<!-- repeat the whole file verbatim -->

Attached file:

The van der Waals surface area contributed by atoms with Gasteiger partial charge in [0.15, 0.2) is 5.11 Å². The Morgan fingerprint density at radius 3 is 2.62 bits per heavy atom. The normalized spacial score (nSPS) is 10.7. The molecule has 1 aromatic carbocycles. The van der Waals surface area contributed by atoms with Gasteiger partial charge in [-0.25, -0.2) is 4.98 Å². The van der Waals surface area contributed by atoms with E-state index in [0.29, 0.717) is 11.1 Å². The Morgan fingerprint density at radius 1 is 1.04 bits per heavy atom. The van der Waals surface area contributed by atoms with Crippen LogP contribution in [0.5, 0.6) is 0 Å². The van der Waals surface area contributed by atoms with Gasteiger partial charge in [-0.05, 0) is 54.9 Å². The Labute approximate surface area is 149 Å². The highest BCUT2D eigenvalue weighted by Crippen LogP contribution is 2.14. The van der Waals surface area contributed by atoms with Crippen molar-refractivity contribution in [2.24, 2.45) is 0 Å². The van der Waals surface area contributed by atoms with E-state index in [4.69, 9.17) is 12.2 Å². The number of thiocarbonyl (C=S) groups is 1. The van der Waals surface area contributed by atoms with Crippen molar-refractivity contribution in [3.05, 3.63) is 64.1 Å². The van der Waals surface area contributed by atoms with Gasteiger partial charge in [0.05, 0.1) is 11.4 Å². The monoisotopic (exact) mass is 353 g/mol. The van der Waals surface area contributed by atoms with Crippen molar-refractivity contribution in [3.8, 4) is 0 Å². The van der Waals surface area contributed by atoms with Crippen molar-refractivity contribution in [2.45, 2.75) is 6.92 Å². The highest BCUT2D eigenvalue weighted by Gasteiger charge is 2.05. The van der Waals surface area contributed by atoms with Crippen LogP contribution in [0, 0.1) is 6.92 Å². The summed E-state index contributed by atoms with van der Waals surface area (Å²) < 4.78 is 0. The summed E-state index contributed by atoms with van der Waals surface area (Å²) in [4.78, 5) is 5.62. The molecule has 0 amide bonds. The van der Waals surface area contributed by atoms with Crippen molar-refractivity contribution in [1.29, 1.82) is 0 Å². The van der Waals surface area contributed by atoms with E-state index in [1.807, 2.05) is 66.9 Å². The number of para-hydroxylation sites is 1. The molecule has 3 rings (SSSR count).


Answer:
The van der Waals surface area contributed by atoms with Gasteiger partial charge in [0.15, 0.2) is 5.11 Å². The Morgan fingerprint density at radius 3 is 2.62 bits per heavy atom. The normalized spacial score (nSPS) is 10.7. The molecule has 1 aromatic carbocycles. The van der Waals surface area contributed by atoms with Gasteiger partial charge in [-0.25, -0.2) is 4.98 Å². The van der Waals surface area contributed by atoms with E-state index in [0.29, 0.717) is 11.1 Å². The Morgan fingerprint density at radius 1 is 1.04 bits per heavy atom. The van der Waals surface area contributed by atoms with Crippen LogP contribution in [0.5, 0.6) is 0 Å². The van der Waals surface area contributed by atoms with Gasteiger partial charge in [-0.05, 0) is 54.9 Å². The Labute approximate surface area is 149 Å². The highest BCUT2D eigenvalue weighted by Crippen LogP contribution is 2.14. The van der Waals surface area contributed by atoms with Crippen molar-refractivity contribution in [2.24, 2.45) is 0 Å². The van der Waals surface area contributed by atoms with E-state index in [4.69, 9.17) is 12.2 Å². The number of thiocarbonyl (C=S) groups is 1. The van der Waals surface area contributed by atoms with Crippen molar-refractivity contribution in [3.05, 3.63) is 64.1 Å². The van der Waals surface area contributed by atoms with Gasteiger partial charge in [0.05, 0.1) is 11.4 Å². The monoisotopic (exact) mass is 353 g/mol. The van der Waals surface area contributed by atoms with Crippen molar-refractivity contribution in [3.8, 4) is 0 Å². The van der Waals surface area contributed by atoms with Crippen molar-refractivity contribution in [2.45, 2.75) is 6.92 Å². The highest BCUT2D eigenvalue weighted by Gasteiger charge is 2.05. The van der Waals surface area contributed by atoms with Crippen LogP contribution in [0, 0.1) is 6.92 Å². The summed E-state index contributed by atoms with van der Waals surface area (Å²) < 4.78 is 0. The summed E-state index contributed by atoms with van der Waals surface area (Å²) in [4.78, 5) is 5.62. The molecule has 0 amide bonds. The van der Waals surface area contributed by atoms with Crippen molar-refractivity contribution in [1.29, 1.82) is 0 Å². The van der Waals surface area contributed by atoms with E-state index in [1.807, 2.05) is 66.9 Å². The number of para-hydroxylation sites is 1. The molecule has 3 rings (SSSR count).